The phrase "Mamma Mia" was big in 1976. It was the name of a popular Abba song, and also showed up in the lyrics to "Bohemian Rhapsody" by Queen.
Grazing In The Grass by The Friends Of Distinction was the first big hit to use the phrase "dig it" in the lyric.
"Cotton Eye Joe" is a folk song dating to the 1800s, but it became a hit when a Swedish act called Rednex did a psychokinetic version in 1994.
Phil Oakey recorded his vocals for "Don't You Want Me" in the studio bathroom. The recording was disrupted by guitarist Jo Callis reaching through an open window from outside to repeatedly flush one of the toilets.
Outkast's "Hey Ya" was the first song in history to rack up 1 million downloads.
The first popular song to use the phrase "Heavy Metal" was "Born To Be Wild" by Steppenwolf, which was featured in the movie Easy Rider.
Surprise exits, a catfight and some very memorable performances make our list of the most memorable Idol moments.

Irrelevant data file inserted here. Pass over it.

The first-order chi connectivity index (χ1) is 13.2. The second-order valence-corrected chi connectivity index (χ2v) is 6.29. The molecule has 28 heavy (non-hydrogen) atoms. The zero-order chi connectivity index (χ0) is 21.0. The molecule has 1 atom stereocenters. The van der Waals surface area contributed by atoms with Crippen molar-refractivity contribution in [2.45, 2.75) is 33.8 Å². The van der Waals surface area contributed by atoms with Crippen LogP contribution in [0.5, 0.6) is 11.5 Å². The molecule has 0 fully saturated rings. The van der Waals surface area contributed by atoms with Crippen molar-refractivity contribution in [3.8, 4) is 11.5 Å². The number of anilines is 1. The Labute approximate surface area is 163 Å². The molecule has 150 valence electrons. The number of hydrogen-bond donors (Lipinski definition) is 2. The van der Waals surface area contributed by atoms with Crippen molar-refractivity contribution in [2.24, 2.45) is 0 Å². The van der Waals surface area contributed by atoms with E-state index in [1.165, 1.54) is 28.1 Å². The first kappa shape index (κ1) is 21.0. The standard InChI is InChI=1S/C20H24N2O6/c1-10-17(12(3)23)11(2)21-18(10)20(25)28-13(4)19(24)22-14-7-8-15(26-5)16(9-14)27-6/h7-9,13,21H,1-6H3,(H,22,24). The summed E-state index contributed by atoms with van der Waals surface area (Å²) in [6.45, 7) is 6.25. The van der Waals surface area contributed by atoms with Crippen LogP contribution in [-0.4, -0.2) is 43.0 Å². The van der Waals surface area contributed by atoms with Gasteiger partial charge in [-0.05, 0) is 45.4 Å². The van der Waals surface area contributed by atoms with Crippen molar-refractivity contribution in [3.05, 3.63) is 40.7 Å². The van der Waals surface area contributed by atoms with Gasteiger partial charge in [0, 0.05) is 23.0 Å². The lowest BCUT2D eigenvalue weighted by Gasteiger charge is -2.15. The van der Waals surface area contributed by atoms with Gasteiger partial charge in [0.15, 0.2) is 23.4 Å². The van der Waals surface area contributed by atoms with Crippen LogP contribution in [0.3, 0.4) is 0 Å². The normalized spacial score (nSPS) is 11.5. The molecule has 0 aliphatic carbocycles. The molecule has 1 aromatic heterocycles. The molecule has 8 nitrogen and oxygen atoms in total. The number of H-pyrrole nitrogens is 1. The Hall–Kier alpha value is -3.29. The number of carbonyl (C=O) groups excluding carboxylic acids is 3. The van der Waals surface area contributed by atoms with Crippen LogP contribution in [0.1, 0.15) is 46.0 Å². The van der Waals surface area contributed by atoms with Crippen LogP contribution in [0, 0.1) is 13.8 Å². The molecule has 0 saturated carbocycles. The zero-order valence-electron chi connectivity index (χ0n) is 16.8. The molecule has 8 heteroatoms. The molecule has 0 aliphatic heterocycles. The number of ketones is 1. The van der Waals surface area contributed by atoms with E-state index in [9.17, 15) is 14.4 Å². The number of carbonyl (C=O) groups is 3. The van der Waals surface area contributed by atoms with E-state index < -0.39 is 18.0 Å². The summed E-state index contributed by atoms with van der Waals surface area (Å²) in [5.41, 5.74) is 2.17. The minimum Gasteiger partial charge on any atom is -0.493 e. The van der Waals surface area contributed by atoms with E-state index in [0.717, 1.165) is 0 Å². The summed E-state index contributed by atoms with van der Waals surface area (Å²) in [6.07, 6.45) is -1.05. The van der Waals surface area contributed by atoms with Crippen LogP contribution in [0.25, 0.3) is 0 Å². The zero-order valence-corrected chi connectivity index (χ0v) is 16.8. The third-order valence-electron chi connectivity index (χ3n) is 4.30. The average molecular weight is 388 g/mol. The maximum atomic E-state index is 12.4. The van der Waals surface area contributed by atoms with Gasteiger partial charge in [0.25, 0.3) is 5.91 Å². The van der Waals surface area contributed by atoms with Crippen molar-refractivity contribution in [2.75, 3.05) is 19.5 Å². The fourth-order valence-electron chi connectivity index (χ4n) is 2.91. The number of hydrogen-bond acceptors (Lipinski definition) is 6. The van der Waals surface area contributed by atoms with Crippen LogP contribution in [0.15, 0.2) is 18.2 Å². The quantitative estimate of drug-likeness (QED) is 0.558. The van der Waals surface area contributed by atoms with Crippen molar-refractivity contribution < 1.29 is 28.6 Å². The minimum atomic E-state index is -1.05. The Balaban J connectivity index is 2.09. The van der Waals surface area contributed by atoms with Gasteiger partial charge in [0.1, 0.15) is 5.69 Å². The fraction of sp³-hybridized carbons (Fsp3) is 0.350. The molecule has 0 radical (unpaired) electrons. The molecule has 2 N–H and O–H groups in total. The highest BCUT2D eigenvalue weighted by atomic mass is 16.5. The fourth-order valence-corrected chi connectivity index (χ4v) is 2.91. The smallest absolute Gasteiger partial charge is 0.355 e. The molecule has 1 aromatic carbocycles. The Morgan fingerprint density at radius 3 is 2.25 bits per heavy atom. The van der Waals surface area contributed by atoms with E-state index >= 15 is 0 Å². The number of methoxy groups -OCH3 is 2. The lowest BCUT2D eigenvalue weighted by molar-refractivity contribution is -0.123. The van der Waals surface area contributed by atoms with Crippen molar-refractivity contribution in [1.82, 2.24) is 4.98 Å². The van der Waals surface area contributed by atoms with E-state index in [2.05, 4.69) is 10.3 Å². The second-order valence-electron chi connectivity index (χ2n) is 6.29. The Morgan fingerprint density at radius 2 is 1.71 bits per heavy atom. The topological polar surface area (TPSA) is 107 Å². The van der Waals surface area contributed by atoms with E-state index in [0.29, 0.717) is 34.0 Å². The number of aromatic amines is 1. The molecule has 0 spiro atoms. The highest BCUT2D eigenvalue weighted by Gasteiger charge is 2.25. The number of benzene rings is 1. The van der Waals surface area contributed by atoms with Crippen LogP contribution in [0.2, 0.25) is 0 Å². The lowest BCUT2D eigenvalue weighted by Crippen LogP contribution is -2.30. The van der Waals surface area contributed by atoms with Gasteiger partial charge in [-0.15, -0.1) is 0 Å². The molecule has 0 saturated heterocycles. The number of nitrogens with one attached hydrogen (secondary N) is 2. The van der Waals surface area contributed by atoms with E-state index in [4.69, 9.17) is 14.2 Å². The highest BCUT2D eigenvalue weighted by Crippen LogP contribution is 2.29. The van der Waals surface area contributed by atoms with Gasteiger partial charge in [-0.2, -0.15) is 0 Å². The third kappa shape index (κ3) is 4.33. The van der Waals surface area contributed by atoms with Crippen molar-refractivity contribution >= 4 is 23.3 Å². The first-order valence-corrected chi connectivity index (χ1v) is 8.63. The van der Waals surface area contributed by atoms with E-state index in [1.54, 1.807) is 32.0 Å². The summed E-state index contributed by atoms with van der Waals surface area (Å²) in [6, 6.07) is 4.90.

Bob was the bass player and lyricist for the first two Ozzy Osbourne albums. Here's how he wrote songs like "Crazy Train" and "Mr. Crowley" with Ozzy and Randy Rhoads.
Lots of life lessons in these Eagles lyrics - can you match them to the correct song?
An interview with Frankie Valli, who talks about why his songs - both solo and with The Four Seasons - have endured, and reflects on his time as Rusty Millio on The Sopranos.
Scott was Stevie Wonder's bass player before becoming a top session player. Hits he played on include "I Will Survive," "Being With You" and "Sara Smile."
How well do you know this shock-rock harbinger who's been publicly executed hundreds of times?
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